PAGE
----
This is a series that highlights real people who use the Personal Capital Dashboard and gives insights into how they are achieving their financial goals. The goal of this series is to give you a transparent look into the numbers and motivations of people who are building wealth, so that you are better equipped to do the same.
Today, we’ll hear from Jen Smith. She hosts the Frugal Friends Podcast and is a professional writer from central FL. She shares how she learned the importance of long-term investing. This approach has helped her family grow their investment accounts substantially in just three short years.
Name: Jen S.
Location: Central FL
Household Income: $88,000
Net Worth: $393,000
Assets: $200k in investments, $347k home ($193k in equity)
Liabilities: $154k home loan
Inheritance or Windfall: $0
When did you start tracking your net worth?
When we bought our home in Feb 2017, we started using Personal Capital’s free tools. At the time our net worth was -$20k.
Why was tracking your net worth important to you?
We were paying off our student loans at the time and we knew our house would increase in equity that wouldn’t be easily seen. We wanted one place where we could track everything and see our full financial picture as we became debt free and started building wealth.
What has been the best thing you’ve done to increase your net worth over time?
Starting to invest as early as possible was the best move we made.
We started in 2018 and, compared to the results we’d seen in 2015-2017, that year didn’t feel like a great time to be investing in the stock market. But now we see firsthand how significant time in the market is compared to timing the market.
What has been the best thing you’ve done to increase your income?
My husband left his job in 2019 to take a better paying job even though the shift was not ideal. In 2021, he returned to his old job and got another pay increase along with a better schedule.
Those 2 years were hard but totally worth it because there’s no way he would be making what he makes now by staying at the original job and hoping for a raise.
What has been the best thing you’ve done to control your expenses?
We’re very consistent with meal planning. We eat at home 4-5 nights per week, waste very little food, and make virtually no impulse buys (thanks to online grocery shopping!)
Why is it important for you to grow your wealth?
We wanted to start investing early so that later in life we could invest less and not worry about saving for retirement.
Now instead of investing all our money to “catch up” we can use that money to take trips, work less, and enjoy life before retirement, all while knowing we’re going to reach our goals.
Related Article: Is It Too Late to Start Saving for Retirement at 30?
What is one financial mistake you’ve made during your financial journey?
I don’t want to call it a mistake but if I could go back, I think I’d invest in real estate before we had our son. The thought of flipping or fixing up distressed real estate with a toddler sounds overwhelming, and I didn’t realize how attainable real estate investing was when we had the time to do so.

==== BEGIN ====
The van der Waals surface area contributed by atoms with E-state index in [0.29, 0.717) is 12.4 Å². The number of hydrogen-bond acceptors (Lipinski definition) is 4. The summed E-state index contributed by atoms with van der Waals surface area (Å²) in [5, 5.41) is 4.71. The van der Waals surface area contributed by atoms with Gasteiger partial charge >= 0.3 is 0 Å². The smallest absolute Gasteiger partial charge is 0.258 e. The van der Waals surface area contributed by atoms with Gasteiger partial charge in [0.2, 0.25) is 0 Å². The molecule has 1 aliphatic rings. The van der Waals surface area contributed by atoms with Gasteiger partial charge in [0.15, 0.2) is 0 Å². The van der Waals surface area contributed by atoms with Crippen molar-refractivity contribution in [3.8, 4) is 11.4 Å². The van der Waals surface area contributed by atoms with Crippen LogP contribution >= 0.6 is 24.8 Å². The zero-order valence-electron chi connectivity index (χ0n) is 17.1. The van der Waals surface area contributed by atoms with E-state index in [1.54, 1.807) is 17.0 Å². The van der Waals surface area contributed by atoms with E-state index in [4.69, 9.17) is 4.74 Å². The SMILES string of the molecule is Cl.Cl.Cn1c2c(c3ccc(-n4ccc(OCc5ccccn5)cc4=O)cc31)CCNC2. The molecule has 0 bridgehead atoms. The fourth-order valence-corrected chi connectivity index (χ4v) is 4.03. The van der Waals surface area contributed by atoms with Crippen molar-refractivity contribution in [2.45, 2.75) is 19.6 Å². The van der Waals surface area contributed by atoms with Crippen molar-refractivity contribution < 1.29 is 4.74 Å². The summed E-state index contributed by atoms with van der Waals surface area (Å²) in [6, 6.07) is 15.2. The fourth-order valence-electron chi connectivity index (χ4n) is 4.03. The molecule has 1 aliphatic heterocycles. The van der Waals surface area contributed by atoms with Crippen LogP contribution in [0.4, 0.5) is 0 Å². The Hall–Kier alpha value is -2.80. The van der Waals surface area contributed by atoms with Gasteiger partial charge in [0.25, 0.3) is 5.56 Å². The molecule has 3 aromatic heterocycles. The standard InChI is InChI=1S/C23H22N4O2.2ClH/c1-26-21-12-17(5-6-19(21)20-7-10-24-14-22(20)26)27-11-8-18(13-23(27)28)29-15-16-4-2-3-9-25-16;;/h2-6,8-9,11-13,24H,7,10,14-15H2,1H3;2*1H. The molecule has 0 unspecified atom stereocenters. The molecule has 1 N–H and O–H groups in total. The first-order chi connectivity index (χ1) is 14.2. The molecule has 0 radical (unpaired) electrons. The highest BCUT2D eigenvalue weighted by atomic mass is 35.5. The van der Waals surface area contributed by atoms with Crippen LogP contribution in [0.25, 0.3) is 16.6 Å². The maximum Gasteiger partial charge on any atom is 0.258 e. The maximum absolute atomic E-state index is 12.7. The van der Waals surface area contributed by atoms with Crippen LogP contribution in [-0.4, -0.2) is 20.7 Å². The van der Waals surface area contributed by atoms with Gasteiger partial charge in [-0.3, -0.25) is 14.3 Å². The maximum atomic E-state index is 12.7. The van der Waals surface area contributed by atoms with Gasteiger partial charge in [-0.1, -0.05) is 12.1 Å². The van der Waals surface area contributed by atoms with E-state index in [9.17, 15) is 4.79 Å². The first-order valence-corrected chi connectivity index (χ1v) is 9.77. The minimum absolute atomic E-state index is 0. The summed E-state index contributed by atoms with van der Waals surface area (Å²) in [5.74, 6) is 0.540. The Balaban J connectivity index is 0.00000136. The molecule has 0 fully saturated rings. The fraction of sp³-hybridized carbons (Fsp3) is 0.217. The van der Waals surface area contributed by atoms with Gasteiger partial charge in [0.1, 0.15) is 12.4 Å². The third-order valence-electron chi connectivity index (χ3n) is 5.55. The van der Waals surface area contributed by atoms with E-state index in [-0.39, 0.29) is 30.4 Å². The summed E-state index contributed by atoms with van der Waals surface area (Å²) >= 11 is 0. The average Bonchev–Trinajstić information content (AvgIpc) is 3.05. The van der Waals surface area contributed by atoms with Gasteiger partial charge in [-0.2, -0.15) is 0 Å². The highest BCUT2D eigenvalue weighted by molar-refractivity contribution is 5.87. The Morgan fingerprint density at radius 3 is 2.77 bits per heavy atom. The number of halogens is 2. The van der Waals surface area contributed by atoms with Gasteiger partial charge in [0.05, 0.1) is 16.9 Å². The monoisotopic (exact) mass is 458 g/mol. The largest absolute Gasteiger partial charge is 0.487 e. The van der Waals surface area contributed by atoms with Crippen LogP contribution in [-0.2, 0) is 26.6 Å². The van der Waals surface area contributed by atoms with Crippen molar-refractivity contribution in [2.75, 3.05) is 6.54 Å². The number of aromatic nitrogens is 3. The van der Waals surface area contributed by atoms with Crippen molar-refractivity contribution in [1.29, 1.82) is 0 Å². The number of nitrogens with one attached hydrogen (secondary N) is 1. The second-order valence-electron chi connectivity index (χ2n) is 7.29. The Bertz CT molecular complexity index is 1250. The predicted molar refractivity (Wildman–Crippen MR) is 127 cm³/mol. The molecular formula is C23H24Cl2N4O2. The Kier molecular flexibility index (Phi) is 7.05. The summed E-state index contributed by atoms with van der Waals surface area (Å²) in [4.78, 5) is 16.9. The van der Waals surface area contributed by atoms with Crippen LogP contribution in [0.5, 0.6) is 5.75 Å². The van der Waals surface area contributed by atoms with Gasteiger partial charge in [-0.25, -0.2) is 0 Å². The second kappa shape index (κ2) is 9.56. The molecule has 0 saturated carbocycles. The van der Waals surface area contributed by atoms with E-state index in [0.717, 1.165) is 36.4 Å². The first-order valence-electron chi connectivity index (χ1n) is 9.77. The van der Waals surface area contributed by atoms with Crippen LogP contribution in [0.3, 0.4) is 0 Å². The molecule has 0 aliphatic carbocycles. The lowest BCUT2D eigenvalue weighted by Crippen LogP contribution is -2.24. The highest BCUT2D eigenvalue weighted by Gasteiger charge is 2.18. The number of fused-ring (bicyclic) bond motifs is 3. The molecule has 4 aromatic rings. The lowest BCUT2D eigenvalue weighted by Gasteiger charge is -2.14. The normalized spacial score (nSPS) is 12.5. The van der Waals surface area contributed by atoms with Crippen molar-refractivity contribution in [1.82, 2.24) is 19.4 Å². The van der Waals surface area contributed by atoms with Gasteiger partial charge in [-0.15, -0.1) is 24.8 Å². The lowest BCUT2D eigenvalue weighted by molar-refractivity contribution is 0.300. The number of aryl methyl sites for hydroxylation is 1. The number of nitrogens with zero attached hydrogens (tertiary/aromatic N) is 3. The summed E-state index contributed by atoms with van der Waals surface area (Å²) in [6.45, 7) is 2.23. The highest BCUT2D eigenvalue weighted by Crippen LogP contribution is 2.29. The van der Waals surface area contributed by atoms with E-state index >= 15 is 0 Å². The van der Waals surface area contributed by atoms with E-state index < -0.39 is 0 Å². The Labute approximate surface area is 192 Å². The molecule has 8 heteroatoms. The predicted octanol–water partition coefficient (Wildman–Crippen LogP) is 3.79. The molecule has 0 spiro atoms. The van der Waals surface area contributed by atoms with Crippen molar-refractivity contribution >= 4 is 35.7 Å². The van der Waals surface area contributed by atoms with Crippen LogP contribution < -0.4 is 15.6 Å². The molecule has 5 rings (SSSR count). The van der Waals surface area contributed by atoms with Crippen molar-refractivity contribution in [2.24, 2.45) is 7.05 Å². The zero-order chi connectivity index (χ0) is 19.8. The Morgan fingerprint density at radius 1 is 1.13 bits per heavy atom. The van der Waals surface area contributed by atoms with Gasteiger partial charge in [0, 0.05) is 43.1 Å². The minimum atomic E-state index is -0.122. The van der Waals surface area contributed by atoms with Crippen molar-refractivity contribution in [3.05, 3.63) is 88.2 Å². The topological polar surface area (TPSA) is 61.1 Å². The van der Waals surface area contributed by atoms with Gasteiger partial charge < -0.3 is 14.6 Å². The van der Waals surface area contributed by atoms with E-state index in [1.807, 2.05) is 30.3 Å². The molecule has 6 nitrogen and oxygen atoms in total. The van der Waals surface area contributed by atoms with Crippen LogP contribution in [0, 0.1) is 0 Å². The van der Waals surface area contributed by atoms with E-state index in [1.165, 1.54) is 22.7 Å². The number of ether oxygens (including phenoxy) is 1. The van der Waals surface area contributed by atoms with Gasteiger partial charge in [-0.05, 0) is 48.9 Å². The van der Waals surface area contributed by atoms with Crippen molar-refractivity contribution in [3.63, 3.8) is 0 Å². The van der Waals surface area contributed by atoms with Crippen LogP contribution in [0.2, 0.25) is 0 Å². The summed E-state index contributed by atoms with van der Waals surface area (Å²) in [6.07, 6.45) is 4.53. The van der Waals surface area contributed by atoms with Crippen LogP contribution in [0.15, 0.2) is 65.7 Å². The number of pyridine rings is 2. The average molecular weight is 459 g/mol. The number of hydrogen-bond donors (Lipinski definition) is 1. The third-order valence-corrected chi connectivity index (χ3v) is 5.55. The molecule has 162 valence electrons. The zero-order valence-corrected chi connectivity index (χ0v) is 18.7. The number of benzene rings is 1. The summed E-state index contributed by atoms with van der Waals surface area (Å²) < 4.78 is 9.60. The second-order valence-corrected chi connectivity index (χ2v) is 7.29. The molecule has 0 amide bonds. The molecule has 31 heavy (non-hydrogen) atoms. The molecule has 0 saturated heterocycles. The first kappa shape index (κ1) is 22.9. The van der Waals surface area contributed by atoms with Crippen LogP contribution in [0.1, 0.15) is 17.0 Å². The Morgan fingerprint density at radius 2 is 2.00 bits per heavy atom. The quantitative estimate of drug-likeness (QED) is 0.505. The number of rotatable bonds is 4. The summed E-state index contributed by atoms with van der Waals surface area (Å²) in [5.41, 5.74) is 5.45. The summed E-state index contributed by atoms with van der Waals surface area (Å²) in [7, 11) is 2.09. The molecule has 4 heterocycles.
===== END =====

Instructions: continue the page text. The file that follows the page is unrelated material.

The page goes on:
What is one financial hack you think most people don’t know about?
My favorite financial hack is using short “no-spend challenges” to detox your spending and show you the expenses you may be making mindlessly or out of habit. It’s so useful to shake up your routine every so often so you know what you can do to improve self-discipline with spending.
Outside of building wealth, what brings you the most joy in life?
Spending time with friends and family is my greatest joy.
What financial goals do you have for the next 5-10 years?
In the next 5 years we’d like to start investing in real estate and within 10 years we should hit $1 million in retirement investments.
If someone was looking to grow their net worth like you have, what is one piece of wisdom you’d share with them?
Consider starting with paying off non mortgage debt. It’s a guaranteed return on investment and will build habits in you for healthy financial habits long-term.
Then once you’ve developed those habits, think about investing. There’s no benchmark or net worth number that indicates you’re ready to invest.
As long as you have habits that support having extra money to invest, you’re ready.
This is an unpaid endorsement of an individual who uses Personal Capital’s free financial tools. This individual is not a client of Personal Capital Advisors Corporation (“PCAC”). The content contained in this blog post is intended for general informational purposes only and is not meant to constitute legal, tax, accounting or investment advice. You should consult a qualified legal or tax professional regarding your specific situation. Keep in mind that investing involves risk. The value of your investment will fluctuate over time and you may gain or lose money. Any opinions or statements shared by third-party are their own and may not be representative of the experience of others or indicative of future performance or success. PCC and PCAC do not endorse or adopt any content on a third party site that may be linked to from this page.
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